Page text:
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South Africa: Workers Launch $100bn Lawsuit

by Nicol Degli InnocentiFinancial Times
October 13th, 2003

A $100bn lawsuit seeking compensation for workers employed in South Africa during the apartheid era will be filed in London today against several pension fund managers, international banks, insurers and companies.

The case is being brought by Ed Fagan, the controversial US lawyer, and a group of South African colleagues on behalf of over 10,000 former employees of companies operating in South Africa. The lawyers allege their clients were "victims of what could be viewed as one of the greatest corporate, accounting, banking, financial services, and pension and benefit fund frauds in history".

Their document, of which the FT has a copy, states that the claims involve "the wrongful accounting, improper transfer, withholding and/or outright theft of tens of billions of dollars in deposited assets in worker pension and benefits funds" from 1975 to the present.

The lawsuit will be brought against Alexander Forbes, a South African- based financial services company, and other so far-unnamed pension fund managers, corporate insurance companies and accountants.

The companies named include Union Carbide, Dow Chemical, Vametco, Stratcor, AngloAmerican, CalTex, De Beers, DaimlerChrysler, GoldFields, Sasol and Fluor. It is alleged they conspired with pension fund managers, insurers, actuaries and banks to deprive thousands of mainly black, unskilled employees of their pensions: "The scheme was quite simple. It was to take billions of dollars from the workers on a company by company basis." The lawyers, who are asking for $10bn in damages for each of the 10 causes of action plus exemplary and punitive damages and costs, claim to have solid evidence to back their cases. The document, however, only contains unproven allegations.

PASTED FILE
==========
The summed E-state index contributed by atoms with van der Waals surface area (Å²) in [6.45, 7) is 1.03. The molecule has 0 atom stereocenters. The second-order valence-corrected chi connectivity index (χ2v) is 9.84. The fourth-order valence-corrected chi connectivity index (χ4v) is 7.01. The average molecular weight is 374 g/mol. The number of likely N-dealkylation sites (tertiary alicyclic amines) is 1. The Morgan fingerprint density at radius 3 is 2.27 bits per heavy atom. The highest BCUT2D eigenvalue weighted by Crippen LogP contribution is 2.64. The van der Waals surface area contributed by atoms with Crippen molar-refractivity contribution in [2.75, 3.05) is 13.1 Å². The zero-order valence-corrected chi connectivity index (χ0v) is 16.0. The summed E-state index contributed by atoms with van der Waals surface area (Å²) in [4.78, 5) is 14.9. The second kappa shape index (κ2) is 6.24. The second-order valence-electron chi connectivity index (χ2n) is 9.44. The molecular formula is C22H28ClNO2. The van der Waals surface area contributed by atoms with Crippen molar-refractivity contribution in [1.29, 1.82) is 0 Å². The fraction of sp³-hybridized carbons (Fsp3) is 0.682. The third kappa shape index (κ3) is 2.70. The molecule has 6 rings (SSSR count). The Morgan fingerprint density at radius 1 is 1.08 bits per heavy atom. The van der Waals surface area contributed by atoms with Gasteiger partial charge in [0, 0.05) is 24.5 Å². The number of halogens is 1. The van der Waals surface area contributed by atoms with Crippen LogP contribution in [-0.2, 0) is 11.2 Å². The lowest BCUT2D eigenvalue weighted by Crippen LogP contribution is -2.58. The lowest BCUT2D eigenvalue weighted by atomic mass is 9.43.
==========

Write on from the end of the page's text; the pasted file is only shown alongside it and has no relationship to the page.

The chief executive of one of the companies named told the FT the idea of a conspiracy against workers was "far-fetched" and the basis for the lawsuit seemed "very flimsy indeed".

Mr Fagan, who shot to notoriety when he forced Swiss banks into a $1.25bn settlement on behalf of victims of the Nazis, said there were many similarities between the two cases.

He said: "The plaintiff class in this particular case is very similar to that of the Holocaust victims who had claims against the Swiss banks for monies that were deposited into the banks but were never returned or properly accounted for after the Holocaust."

On November 5 in New York, Judge John E. Sprizzo will rule on whether another case, seeking reparations for apartheid and brought by the same team of lawyers against many companies and banks, has merit.

While most of the plaintiffs in the two cases are the same, the lawyers say the claims are totally distinct.

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